“Heal. Healing. Healed.
I’ve been thinking about this word and all of its variations a lot lately. It’s one of the most popular terms said to grievers from the moment our grief journey begins. Not just by well-wishers, but by professionals, too.
In my opinion, it’s also the most insulting. We aren’t recovering from a fall. We aren’t tending a wound that will go away over time.
We are not walking around with bandages and physical bruises that fade and eventually disappear. Our grief will not become a memory.
Grow. Growing. Grown.
From the moment I learned of the boys’ deaths, I have grown. I haven’t always wanted to; mostly begged from the depths of my darkest parts to sit still as the world spun around me or even shrink backward in time as if that were a possible thing.
I willed it to be so. Instead, every day I feel a shift into something a little bit different. A larger capacity to fill myself up with morsels of beauty and spoonful of emptiness.
But, still, I grew.
I grew around my always existing, never fading grief. I grew in my person and my beliefs, in my hard-won love, and in my ever-present pain.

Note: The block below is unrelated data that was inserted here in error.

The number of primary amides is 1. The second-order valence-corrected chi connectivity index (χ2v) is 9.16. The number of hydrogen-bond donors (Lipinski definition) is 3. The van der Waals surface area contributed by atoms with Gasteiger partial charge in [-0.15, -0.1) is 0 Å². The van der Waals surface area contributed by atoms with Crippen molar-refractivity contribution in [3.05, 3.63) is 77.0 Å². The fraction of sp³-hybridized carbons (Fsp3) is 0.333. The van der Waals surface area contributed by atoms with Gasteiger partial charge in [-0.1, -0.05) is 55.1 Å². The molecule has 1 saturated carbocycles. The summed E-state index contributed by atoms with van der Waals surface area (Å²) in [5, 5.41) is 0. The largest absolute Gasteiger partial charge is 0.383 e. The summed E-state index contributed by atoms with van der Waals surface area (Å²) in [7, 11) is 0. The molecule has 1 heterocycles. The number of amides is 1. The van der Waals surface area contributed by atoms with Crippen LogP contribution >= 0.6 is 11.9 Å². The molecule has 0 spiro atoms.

I grew in my understanding of what was and in my disbelief of what will never be. I grew with each silent tear, shaky step, and rocky climb.
Growth is a constant in grief. Contrary to popular belief, the opposite of healing happens. As we grow, our grief grows with us. Don’t belittle us with something as effortless as, ‘Time will heal and so will you.’
I am not healed. I will never ‘heal.’ I will show my shattered, still-beating heart to the world, and with absolute-and-forever honor, I will grow.
Wholeheartedly ensuring that while I evolve in this never-ending journey, so will my boys.
So, heal? No, thank you.
This story was submitted to Love What Matters by Crystal Johnson of Atlanta, GA. You can follow her journey on Instagram and Facebook. Be sure to subscribe to our free email newsletter for our best stories.
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